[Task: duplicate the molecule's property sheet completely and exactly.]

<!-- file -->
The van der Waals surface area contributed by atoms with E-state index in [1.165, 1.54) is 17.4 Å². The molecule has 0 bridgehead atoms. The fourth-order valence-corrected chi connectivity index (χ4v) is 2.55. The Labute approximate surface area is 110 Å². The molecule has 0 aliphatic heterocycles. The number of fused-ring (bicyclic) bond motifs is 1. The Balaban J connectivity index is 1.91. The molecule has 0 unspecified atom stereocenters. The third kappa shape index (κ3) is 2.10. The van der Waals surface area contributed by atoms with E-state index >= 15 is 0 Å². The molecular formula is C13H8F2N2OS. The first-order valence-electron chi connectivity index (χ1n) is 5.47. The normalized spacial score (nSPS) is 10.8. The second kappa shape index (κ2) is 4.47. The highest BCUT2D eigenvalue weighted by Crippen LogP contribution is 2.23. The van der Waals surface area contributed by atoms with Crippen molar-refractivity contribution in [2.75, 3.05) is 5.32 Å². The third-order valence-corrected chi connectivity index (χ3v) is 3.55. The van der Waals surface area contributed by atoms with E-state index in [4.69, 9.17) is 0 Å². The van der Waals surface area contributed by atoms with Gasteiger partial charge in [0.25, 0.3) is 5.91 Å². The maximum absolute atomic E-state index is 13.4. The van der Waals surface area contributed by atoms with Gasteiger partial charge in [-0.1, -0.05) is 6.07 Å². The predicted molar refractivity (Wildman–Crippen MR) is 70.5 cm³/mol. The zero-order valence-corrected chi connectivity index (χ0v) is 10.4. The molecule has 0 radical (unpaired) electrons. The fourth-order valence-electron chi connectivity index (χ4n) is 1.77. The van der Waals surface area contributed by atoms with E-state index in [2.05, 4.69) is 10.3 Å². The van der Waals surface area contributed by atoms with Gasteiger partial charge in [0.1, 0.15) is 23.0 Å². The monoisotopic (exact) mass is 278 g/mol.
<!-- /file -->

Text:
The van der Waals surface area contributed by atoms with E-state index in [1.165, 1.54) is 17.4 Å². The molecule has 0 bridgehead atoms. The fourth-order valence-corrected chi connectivity index (χ4v) is 2.55. The Labute approximate surface area is 110 Å². The molecule has 0 aliphatic heterocycles. The number of fused-ring (bicyclic) bond motifs is 1. The Balaban J connectivity index is 1.91. The molecule has 0 unspecified atom stereocenters. The third kappa shape index (κ3) is 2.10. The van der Waals surface area contributed by atoms with E-state index >= 15 is 0 Å². The molecular formula is C13H8F2N2OS. The first-order valence-electron chi connectivity index (χ1n) is 5.47. The normalized spacial score (nSPS) is 10.8. The second kappa shape index (κ2) is 4.47. The highest BCUT2D eigenvalue weighted by Crippen LogP contribution is 2.23. The van der Waals surface area contributed by atoms with Crippen molar-refractivity contribution in [2.75, 3.05) is 5.32 Å². The third-order valence-corrected chi connectivity index (χ3v) is 3.55. The van der Waals surface area contributed by atoms with E-state index in [4.69, 9.17) is 0 Å². The van der Waals surface area contributed by atoms with Gasteiger partial charge in [0.25, 0.3) is 5.91 Å². The maximum absolute atomic E-state index is 13.4. The van der Waals surface area contributed by atoms with Gasteiger partial charge in [-0.1, -0.05) is 6.07 Å². The predicted molar refractivity (Wildman–Crippen MR) is 70.5 cm³/mol. The zero-order valence-corrected chi connectivity index (χ0v) is 10.4. The molecule has 0 radical (unpaired) electrons. The fourth-order valence-electron chi connectivity index (χ4n) is 1.77. The van der Waals surface area contributed by atoms with E-state index in [2.05, 4.69) is 10.3 Å². The van der Waals surface area contributed by atoms with Gasteiger partial charge in [0.1, 0.15) is 23.0 Å². The monoisotopic (exact) mass is 278 g/mol.